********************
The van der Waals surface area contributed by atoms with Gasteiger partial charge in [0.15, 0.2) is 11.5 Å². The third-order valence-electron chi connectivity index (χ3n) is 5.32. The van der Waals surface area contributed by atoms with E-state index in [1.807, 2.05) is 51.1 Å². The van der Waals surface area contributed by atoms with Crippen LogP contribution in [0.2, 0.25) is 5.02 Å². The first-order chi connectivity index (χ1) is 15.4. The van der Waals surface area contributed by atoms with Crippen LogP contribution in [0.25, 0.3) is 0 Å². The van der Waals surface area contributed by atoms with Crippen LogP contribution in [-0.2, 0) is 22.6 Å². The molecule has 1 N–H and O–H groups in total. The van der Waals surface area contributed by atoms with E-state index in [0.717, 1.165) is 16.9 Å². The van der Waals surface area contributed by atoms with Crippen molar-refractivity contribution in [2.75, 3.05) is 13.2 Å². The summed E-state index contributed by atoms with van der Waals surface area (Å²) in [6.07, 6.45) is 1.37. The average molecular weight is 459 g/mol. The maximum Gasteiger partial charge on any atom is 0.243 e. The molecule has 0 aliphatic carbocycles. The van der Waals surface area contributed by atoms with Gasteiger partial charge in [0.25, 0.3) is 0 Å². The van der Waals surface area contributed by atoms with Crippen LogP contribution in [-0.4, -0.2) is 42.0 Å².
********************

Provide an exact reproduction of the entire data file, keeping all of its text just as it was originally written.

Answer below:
The van der Waals surface area contributed by atoms with Gasteiger partial charge in [0.15, 0.2) is 11.5 Å². The third-order valence-electron chi connectivity index (χ3n) is 5.32. The van der Waals surface area contributed by atoms with E-state index in [1.807, 2.05) is 51.1 Å². The van der Waals surface area contributed by atoms with Crippen LogP contribution in [0.2, 0.25) is 5.02 Å². The first-order chi connectivity index (χ1) is 15.4. The van der Waals surface area contributed by atoms with Crippen LogP contribution in [0.25, 0.3) is 0 Å². The van der Waals surface area contributed by atoms with Crippen LogP contribution in [-0.2, 0) is 22.6 Å². The molecule has 1 N–H and O–H groups in total. The van der Waals surface area contributed by atoms with E-state index in [0.717, 1.165) is 16.9 Å². The van der Waals surface area contributed by atoms with Crippen molar-refractivity contribution in [2.75, 3.05) is 13.2 Å². The summed E-state index contributed by atoms with van der Waals surface area (Å²) in [6.07, 6.45) is 1.37. The average molecular weight is 459 g/mol. The maximum Gasteiger partial charge on any atom is 0.243 e. The molecule has 0 aliphatic carbocycles. The van der Waals surface area contributed by atoms with Gasteiger partial charge in [0.25, 0.3) is 0 Å². The van der Waals surface area contributed by atoms with Crippen LogP contribution in [-0.4, -0.2) is 42.0 Å².